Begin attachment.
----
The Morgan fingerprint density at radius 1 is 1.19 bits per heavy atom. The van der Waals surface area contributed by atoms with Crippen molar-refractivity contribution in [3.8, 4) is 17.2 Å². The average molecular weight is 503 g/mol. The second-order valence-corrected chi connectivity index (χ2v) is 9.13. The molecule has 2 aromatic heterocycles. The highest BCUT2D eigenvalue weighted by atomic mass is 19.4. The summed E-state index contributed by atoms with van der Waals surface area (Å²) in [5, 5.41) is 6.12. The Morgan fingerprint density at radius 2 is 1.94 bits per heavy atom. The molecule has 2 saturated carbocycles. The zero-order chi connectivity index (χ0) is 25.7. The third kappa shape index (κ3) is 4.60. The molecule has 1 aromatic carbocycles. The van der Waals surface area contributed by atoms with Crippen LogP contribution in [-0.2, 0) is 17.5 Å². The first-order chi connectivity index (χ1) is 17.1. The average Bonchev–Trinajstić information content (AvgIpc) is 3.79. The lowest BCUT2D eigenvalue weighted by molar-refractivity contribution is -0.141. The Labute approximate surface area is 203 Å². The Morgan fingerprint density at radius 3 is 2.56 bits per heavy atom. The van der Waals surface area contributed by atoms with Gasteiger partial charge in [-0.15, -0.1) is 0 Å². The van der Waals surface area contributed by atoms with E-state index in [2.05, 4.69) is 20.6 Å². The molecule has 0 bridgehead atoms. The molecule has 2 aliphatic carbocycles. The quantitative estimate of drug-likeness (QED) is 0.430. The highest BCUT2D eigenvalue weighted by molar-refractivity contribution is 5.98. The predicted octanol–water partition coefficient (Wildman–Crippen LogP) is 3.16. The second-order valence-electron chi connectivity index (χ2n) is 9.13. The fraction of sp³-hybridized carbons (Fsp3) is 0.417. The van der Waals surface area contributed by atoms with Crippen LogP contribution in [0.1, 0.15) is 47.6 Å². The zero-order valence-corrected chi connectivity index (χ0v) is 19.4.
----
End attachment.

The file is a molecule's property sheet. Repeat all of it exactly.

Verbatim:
The Morgan fingerprint density at radius 1 is 1.19 bits per heavy atom. The van der Waals surface area contributed by atoms with Crippen molar-refractivity contribution in [3.8, 4) is 17.2 Å². The average molecular weight is 503 g/mol. The second-order valence-corrected chi connectivity index (χ2v) is 9.13. The molecule has 2 aromatic heterocycles. The highest BCUT2D eigenvalue weighted by atomic mass is 19.4. The summed E-state index contributed by atoms with van der Waals surface area (Å²) in [5, 5.41) is 6.12. The Morgan fingerprint density at radius 2 is 1.94 bits per heavy atom. The molecule has 2 saturated carbocycles. The zero-order chi connectivity index (χ0) is 25.7. The third kappa shape index (κ3) is 4.60. The molecule has 1 aromatic carbocycles. The van der Waals surface area contributed by atoms with Crippen LogP contribution in [-0.2, 0) is 17.5 Å². The first-order chi connectivity index (χ1) is 17.1. The average Bonchev–Trinajstić information content (AvgIpc) is 3.79. The lowest BCUT2D eigenvalue weighted by molar-refractivity contribution is -0.141. The Labute approximate surface area is 203 Å². The Morgan fingerprint density at radius 3 is 2.56 bits per heavy atom. The van der Waals surface area contributed by atoms with Gasteiger partial charge in [-0.15, -0.1) is 0 Å². The van der Waals surface area contributed by atoms with E-state index in [2.05, 4.69) is 20.6 Å². The molecule has 0 bridgehead atoms. The molecule has 2 aliphatic carbocycles. The quantitative estimate of drug-likeness (QED) is 0.430. The highest BCUT2D eigenvalue weighted by molar-refractivity contribution is 5.98. The predicted octanol–water partition coefficient (Wildman–Crippen LogP) is 3.16. The second-order valence-electron chi connectivity index (χ2n) is 9.13. The fraction of sp³-hybridized carbons (Fsp3) is 0.417. The van der Waals surface area contributed by atoms with Crippen LogP contribution in [0.1, 0.15) is 47.6 Å². The zero-order valence-corrected chi connectivity index (χ0v) is 19.4.